It is estimated that 5 to 6 million French people use statins every day. It’s a class of drugs that’s widely prescribed around the world. Above all, they lower the level of bad cholesterol (LDL) and, above all, have a preventive role by reducing the risk of developing cardiovascular diseases such as heart attack or stroke.
Statins are often prescribed for life. But the other side of the coin is murky, the side effects of statins now cast doubt on their real health benefits.
Statins are a class of drugs with lipid-lowering effects. They make it possible to treat hypercholesterolemia mainly by lowering “bad” cholesterol (LDL or LDL-C for LDL cholesterol).
They mainly have a preventive role, with the aim of reducing cardiovascular risk. But when they lower certain risks on the one hand, they increase others.
A 46% increase in diabetes
A large Finnish study published in the European journal Diabetologia in March 2015 showed that the risk of type 2 diabetes at least in white men (the study involved more than 8,700 Finnish white men aged 45 to 73 part) was about twice as high in people taking statins than those not taking them, and 46% higher after correcting factors such as obesity were included to avoid confounding the results. According to the researchers, statins increase insulin resistance by about 24% and decrease insulin secretion by 12%.
According to another Australian study published in the journal Drugs and Aging in 2017, women over the age of 75 are 33% more likely to develop diabetes when taking statins.
This study, conducted by the University of Queensland in Western Australia, focused on analyzing data from more than 8,000 Australian women. Other studies have shown a link between statin use and diabetes in postmenopausal women, Prevention magazine noted in its December 2017 issue.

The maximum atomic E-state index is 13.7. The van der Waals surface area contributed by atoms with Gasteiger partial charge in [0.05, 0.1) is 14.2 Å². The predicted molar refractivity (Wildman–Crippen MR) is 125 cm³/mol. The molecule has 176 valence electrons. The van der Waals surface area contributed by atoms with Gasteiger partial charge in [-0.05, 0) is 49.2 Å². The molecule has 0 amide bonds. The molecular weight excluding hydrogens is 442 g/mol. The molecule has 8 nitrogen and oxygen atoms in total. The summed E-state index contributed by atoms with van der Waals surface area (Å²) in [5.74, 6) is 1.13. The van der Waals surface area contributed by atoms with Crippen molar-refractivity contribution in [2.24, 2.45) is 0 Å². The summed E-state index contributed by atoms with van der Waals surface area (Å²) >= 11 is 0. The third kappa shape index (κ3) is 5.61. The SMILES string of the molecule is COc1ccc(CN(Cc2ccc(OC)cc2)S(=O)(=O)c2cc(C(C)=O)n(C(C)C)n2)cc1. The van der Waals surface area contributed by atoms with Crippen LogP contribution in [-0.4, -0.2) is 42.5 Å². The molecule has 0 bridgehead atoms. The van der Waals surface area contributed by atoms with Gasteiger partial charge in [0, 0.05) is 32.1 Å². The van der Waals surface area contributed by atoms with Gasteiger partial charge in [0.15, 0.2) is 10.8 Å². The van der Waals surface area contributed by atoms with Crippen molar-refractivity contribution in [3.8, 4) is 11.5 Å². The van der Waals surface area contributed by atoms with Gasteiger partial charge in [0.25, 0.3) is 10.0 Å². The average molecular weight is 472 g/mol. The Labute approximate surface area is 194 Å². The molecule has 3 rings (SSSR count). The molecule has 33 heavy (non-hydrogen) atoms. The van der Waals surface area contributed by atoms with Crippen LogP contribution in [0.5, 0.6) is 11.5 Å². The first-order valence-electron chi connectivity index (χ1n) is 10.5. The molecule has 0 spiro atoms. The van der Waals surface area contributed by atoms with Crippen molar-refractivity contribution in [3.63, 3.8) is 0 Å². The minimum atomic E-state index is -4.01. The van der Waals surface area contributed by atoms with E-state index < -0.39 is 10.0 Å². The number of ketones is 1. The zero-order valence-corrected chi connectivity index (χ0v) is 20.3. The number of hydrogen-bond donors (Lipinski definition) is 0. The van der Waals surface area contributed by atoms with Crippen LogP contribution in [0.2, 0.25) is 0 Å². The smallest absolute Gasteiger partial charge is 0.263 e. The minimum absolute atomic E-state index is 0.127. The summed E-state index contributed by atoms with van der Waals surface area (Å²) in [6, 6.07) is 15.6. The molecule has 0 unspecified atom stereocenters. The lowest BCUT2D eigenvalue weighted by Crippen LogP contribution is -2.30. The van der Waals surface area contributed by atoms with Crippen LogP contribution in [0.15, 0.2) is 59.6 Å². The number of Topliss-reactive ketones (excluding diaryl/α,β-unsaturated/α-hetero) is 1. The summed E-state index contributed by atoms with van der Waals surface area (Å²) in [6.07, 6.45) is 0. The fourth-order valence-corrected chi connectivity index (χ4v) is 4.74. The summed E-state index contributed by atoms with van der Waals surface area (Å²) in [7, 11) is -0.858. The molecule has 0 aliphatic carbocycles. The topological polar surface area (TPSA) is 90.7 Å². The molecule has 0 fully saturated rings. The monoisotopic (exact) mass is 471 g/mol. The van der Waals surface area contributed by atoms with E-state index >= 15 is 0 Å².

Rapid hyperglycemia and insulin resistance
Finally, according to a study published March 4, 2019 in the British Journal of Clinical Pharmacology, people who take statins may have a higher risk of hyperglycemia, insulin resistance, and possibly type 2 diabetes.
The analysis focused on 9,535 people over the age of 45 who did not have diabetes at the start of the so-called Rotterdam Study and who were followed up for a period of 15 years. Compared to participants who never took statins, those who took them tended to have higher fasting serum insulin concentrations and insulin resistance.
Participants who had previously taken statins had a 38% greater risk of developing type 2 diabetes during the study. This risk was greater in people with impaired glycemic control and in those who were overweight or obese.
Statins: other unpleasant side effects
Gastrointestinal complaints or liver problems can also occur when taking statins. Other side effects can include back pain and liver problems.
Liver damage from statins is very rare, with about 1 in 100,000 people taking statins, according to the American Heart Association (AHA). A study of 20 million people showed that 10-20% of this population taking statins experienced side effects, particularly muscle problems.
Most of the time, these muscle disorders are not serious, but they can affect the patient’s life (pain).
For the full list of side effects, please read the package leaflet and ask your doctor or pharmacist for advice if you are buying or taking statins.
To learn more, click on the original article below.
* Presse Santé strives to convey health knowledge in a language accessible to all. In NO CASE can the information given replace the advice of a doctor.
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